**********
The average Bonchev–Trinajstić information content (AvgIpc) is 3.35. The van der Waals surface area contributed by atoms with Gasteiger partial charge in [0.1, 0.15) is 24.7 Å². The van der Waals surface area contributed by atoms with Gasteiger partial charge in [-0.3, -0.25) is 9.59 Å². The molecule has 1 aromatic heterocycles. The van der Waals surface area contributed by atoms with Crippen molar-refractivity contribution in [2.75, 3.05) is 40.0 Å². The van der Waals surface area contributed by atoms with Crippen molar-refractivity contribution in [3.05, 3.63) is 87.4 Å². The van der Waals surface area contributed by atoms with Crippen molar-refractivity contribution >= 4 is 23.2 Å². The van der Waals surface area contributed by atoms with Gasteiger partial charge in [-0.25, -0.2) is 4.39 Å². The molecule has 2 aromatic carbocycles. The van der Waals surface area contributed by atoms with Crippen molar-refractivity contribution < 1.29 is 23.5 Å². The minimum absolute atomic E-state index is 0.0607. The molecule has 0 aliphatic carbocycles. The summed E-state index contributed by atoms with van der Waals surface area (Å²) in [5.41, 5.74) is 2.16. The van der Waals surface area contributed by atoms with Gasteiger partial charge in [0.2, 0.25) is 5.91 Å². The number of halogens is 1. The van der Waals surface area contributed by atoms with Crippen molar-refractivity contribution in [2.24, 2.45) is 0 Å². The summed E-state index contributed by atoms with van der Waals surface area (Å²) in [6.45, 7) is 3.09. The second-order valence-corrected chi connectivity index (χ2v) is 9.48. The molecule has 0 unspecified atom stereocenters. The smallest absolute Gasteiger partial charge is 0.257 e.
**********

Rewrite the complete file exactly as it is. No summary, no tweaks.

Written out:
The average Bonchev–Trinajstić information content (AvgIpc) is 3.35. The van der Waals surface area contributed by atoms with Gasteiger partial charge in [0.1, 0.15) is 24.7 Å². The van der Waals surface area contributed by atoms with Gasteiger partial charge in [-0.3, -0.25) is 9.59 Å². The molecule has 1 aromatic heterocycles. The van der Waals surface area contributed by atoms with Crippen molar-refractivity contribution in [2.75, 3.05) is 40.0 Å². The van der Waals surface area contributed by atoms with Crippen molar-refractivity contribution in [3.05, 3.63) is 87.4 Å². The van der Waals surface area contributed by atoms with Crippen molar-refractivity contribution >= 4 is 23.2 Å². The van der Waals surface area contributed by atoms with Gasteiger partial charge in [-0.25, -0.2) is 4.39 Å². The molecule has 2 aromatic carbocycles. The van der Waals surface area contributed by atoms with Crippen molar-refractivity contribution < 1.29 is 23.5 Å². The minimum absolute atomic E-state index is 0.0607. The molecule has 0 aliphatic carbocycles. The summed E-state index contributed by atoms with van der Waals surface area (Å²) in [5.41, 5.74) is 2.16. The van der Waals surface area contributed by atoms with Gasteiger partial charge in [0.2, 0.25) is 5.91 Å². The number of halogens is 1. The van der Waals surface area contributed by atoms with Crippen molar-refractivity contribution in [2.24, 2.45) is 0 Å². The summed E-state index contributed by atoms with van der Waals surface area (Å²) in [6.45, 7) is 3.09. The second-order valence-corrected chi connectivity index (χ2v) is 9.48. The molecule has 0 unspecified atom stereocenters. The smallest absolute Gasteiger partial charge is 0.257 e.